THE CALIFORNIA DEPARTMENT OF CORRECTIONS
Written by: Tito David Valdez
Copyright 1997 David Valdez. All rights reserved.
No part of this publication may be reproduced or transmitted in any form or by any means, electronic or mechanical, including photocopy,
recording, or any information storage and retrieval system, without permission in writing from the author.
David Valdez at INMATE Classified
written this report due to the torrent of requests I have received on the subject
of prison life and inmates. Being a former University college student myself,
I too searched for the "right" information when it came to doing my
own term papers or essays. Thus, I have compiled information for you in a manner
which meets the standard criteria of most term-papers and also provide a bibliography
for your further research. Of course, since I do not have access to microfiche
machines or the Net at my fingertips, friends and family have been extremely
helpful in assisting me in obtaining information for this report from 1996 to
This report will give you the "inside" look into prison life. The overall opinion is based on my prison experience since my arrest on December 2, 1993, until the present. I was a middle class law abiding citizen who thought prisons were country clubs and that we should lock up criminals and throw away the key. However, my view has changed dramatically once I became a prisoner myself.
My goals in this paper is to convince you that prisons are not country clubs and that our current sentencing laws are in need of reform. I would hope you will be enlightened by the facts an awakening to the true nature of reality.
PRISON LIFE INSIDE C.D.C.
the crime rate on the rise in California and the passage of legislation like
the "THREE-STRIKES LAW", our state prison system is packed beyond
capacity. With an annual budget of $3.6 billion, California taxpayers often
complain that prisons are like country clubs, since inmates get three square
meals a day and higher education more than even some law abiding citizens can
hope for. California has the second largest prison system in the world, second
only to China (See FOOTE Page 1). It is difficult to grasp that our state has
a larger prison population than any other country in the world with the exception
of China. This report will examine the California Department of Corrections,
exploring the taxpayers view that prisons are like country clubs. The general
public tends to think of prisons as place where inmates have free and unlimited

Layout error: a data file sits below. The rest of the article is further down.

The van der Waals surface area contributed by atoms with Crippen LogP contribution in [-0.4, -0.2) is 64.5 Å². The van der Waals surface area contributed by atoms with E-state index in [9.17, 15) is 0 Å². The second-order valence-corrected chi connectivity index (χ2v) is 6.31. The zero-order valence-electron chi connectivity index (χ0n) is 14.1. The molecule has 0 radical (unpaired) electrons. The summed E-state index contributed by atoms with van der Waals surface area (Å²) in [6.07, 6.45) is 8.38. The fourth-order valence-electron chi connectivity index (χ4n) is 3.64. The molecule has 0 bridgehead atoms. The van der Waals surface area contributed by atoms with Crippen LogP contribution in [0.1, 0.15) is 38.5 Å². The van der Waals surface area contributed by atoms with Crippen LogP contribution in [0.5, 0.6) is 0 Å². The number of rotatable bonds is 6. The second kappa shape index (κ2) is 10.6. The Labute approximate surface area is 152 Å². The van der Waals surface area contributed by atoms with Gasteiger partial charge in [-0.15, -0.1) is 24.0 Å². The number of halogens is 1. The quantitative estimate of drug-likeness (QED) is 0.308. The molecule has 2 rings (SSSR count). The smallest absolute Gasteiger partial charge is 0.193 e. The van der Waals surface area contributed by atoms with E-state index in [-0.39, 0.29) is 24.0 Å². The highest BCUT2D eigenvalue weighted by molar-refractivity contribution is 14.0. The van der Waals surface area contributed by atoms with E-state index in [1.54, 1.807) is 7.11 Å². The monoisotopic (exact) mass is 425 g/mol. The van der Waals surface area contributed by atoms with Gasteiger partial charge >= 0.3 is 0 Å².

access to education, fitness, and entertainment all while being fed, clothed,
and sheltered using tax dollars. While some of these services are available,
I will show that the average California prison does not serve simply as a vacation
spot for criminals, but in fact, life inside is difficult and dangerous. If
the state prison industry were standardized, it would not only run more efficiently,
but would cost less and result in a lower repeat offender rate.
Taxpayers tend to complain about the money spent on the system, because as the California Department of Corrections (CDC) states in its web page, it costs more to house an inmate than to educate a child. Currently, it costs $21,509 per year to house an inmate however, the bulk of this price is not "three meals, television, and health care." Instead, it is for the security of the institution guarding inmates around the clock. Security accounts for forty seven percent of this cost, or $10,240 per inmate, per year. As CDC states in its web page, inmates "must be supervised twenty four hours per day, seven days a week." The prison staff must oversee the inmates movements "from the time they wake up, during meals, when working or in class, during free time in the dayroom, and believe it or not, when they are asleep" (See CALIFORNIA Page 1).
In 1994 the Little Hoover Commission, an independent agency created to oversee state government operations, studied the California Department of Corrections. According to their report, the goal of the system is to rehabilitate and punish inmates but does it? The answer is NO! While the system does punish, it does little to rehabilitate, and many feel the punishment is often worse than the crime in terms of time served behind bars.
The programs needed for drug and alcohol rehabilitation have been virtually eliminated, "only a tiny fraction 3% of prisoners in need of drug treatment receive it, " (SEE FOOTE Page 6). A judge can send a person to state prison for up to five years for possession of rock cocaine, but there is little or no drug rehabilitation offered to that person. (See CALIFORNIA Page 22). As FOOTE states in his report, it is unfortunate that the "dead" time behind bars cannot be utilized for training, education, drug treatment, and other therapies for inmates, the large majority of whom will be returned to the free world within a few years."(See FOOTE Page 6) Without some kind of training, these offenders will be back inside a few years, continuing to cost the state money. One report likened the idea of sending a drug user who has been convicted of committing robberies to finance his habit to state prison, to "a maid sweeping dirt from the floor under the living room rug. The dirt from around the house has not been removed. The problem has not been solved, it is just out of sight." (SEE MARZINSKY Page 6). He then goes on to say of the prisoners that eventually get out.
"Many of them are getting out in worse shape than they went in, much angrier. Many have been raped, beaten, robbed, and psychologically brutalized by other inmates to levels unimaginable to the average working man." (See MARZINSKY Page 9).